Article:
The stench of Lynx from the man next to me is mildly more appealing than the stale, sweaty smell that it is trying to conceal. As if the temperature and proximity of the other sardines in this carriage weren’t enough to make me want to throw up my breakfast; this guy is about to tip me over the edge. This summer is sticky and stifling; this day is heavy with heat.
I nudge Davey and make an exaggerated facial expression. He nods and smiles, puts his hand on mine. At least we have seats, even though that means my eyes are directly in line with the exposed, toned midriff of a teenage girl, standing in front of me. She’s not much younger than I. She’s wearing headphones that are umbilically attached to the iPhone she’s swiping away at as she sways. I’m sure she’s going to topple onto us as we judder along the track, or screech into one of the stations where more people try to cram aboard.
“Hey,” Davey says.
He taps me, trying to get my attention. I realise he’s been speaking whilst I’ve been staring at the kid. Maybe she’s two or three years younger than I am. Even I can’t tell these days. I’m losing touch. I’m not one of that crowd. Never have been. It’s Davey and me, against the world. Through thick and thin, and this.
Davey taps at me again, his voice tense, insistent.
“Where do you think he’s going?”
I nod towards a man, his face buried in a map, a bulky backpack hanging from his shoulders.
“You weren’t listening to me, were you?”
I hmm, and say, “distracted.”
So many people going about their business. All oblivious, strangers passing each other by. I expect that no one else noticed the boy sitting on his mother’s lap, tugging at her until she reached into her bag and pulled out a painted wooden car. No one paid any attention to the look that she gave him as he grinned and pointed and shared a private moment with her in this public place. The look that passed between them. I suppose it was love. A kind of love that I don’t know about.
“I said, ‘it’s not too far now’.”
He repeats himself. He is so patient with me. I make that single syllable hmming noise again, acknowledging what he says but not really committing to a response. I don’t know what he wants me to say.
“Sarah. If you’re not sure…”
Davey starts that sentence and I try to reach my hand up, quickly, to put a finger on his lips, to cut it off.
“Ssh,” I say, finding the sound before my stupid, slow finger can get to his mouth.
He grabs my hand and holds it.
“It’s not too late,” he says.
What does that even mean?
The train pulls away again, and there’s a little more room to breathe. Bare-bellied girl flops into the seat opposite, opening a gap, an empty space in front of us. It’s like a barrier has been lifted, but instead of feeling extricated, I feel exposed. I nuzzle into Davey’s shoulder, almost instinctively.
The boy with the car is enjoying the freedom of movement. He’s kicking his legs and swinging his tiny vehicle through imaginary sky streets. His mother has an arm around his waist, keeping him securely in place, without restricting his ability to play. She has the balance exactly right. She knows just what to do. They are a unit, a perfect unit. I look away.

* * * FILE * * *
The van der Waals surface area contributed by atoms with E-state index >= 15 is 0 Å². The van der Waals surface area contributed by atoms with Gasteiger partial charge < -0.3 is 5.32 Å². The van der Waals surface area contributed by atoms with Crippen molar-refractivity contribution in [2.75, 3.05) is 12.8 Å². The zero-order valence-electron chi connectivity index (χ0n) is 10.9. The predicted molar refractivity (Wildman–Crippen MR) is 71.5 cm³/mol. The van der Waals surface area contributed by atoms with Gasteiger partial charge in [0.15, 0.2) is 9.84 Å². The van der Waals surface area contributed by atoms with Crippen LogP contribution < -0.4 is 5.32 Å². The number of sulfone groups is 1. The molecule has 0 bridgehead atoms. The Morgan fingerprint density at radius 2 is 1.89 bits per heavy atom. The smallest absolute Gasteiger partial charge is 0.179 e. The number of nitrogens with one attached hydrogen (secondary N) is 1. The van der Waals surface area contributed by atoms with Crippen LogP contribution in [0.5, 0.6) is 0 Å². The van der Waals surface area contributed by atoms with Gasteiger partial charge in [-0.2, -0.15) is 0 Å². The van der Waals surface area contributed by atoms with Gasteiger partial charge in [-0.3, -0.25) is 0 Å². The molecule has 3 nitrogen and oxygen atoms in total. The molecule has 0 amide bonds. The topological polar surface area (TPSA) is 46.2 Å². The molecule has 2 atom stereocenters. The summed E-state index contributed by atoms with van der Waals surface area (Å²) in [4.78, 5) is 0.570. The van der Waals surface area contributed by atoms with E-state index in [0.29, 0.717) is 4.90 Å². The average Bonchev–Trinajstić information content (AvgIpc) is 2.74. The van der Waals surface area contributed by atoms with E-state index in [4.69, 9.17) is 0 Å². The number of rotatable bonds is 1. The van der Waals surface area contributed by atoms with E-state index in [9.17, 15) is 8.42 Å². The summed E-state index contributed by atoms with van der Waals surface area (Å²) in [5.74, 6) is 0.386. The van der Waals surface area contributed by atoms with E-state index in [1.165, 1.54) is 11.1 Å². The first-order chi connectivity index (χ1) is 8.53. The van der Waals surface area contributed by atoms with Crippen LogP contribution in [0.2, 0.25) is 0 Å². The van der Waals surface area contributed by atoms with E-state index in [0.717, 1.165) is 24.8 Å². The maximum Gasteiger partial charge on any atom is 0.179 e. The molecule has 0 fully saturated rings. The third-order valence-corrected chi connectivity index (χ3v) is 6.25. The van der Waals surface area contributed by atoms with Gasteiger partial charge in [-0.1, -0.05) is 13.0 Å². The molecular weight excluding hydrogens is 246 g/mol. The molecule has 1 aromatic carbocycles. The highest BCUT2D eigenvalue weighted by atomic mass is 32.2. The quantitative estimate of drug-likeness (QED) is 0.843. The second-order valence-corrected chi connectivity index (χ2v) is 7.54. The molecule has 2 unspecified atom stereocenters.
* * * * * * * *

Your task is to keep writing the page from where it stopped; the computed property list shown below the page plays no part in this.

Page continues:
Lynx Man is reading a book, and I want to sneak a peek at what it is, but I can’t see the cover. I try to glance down, to pick up some of the content, and see if I can work out the context. It’s not English. I have no hope. The corners of the pages are well thumbed. Maybe he bought it second hand. Maybe he’s read this same book a dozen times already and he’s just enjoying it again. Stick with what you know, go with what you like, don’t take risks. Make difficult decisions. Don’t change your mind. I can’t keep looking. The smell is nauseating. It’s the smell. I tell myself it’s the smell.
I want to ask Davey what he thinks about the book, the boy, the tattoo the girl has on her calf. I want to ask him if we are doing the right thing.
I rest my head back down onto his shoulder, and he instinctively wraps an arm around me, bringing me in. Here, on a train, in a city, surrounded by strangers, we are as close as two people can be. He strokes my hair, gently, softly, the way I like it. I try to relax into his embrace, but it’s as though there is something sticking into me. I am the Princess and I am the Pea. Beneath my soft exterior is a tiny lump. The bump that stops me from settling, that stops me from sleeping.
The kid catches a look at Davey and I, and he waves his car at me. He smiles, a little shy grin, and when I smile back he tucks his face into his mother’s chest.
“Don’t,” Davey says. “Stop thinking.”
He’s reading my mind, like I was trying to read Lynx Man’s book. He knows that there’s a swirling storm inside my head, but my thoughts might as well be a foreign language to him. I could never make him understand. He might feel some of the things that I do, but he can’t know what it is like for me. There’s no way to translate between my heart and his.
This train will keep moving, and we will reach our destination. The bare-bellied girl. The man and his book. The mother, the child. The man carrying his backpack. The cargo getting in everyone’s way. The Princess. The Pea. My tiny passenger. We will reach our destination.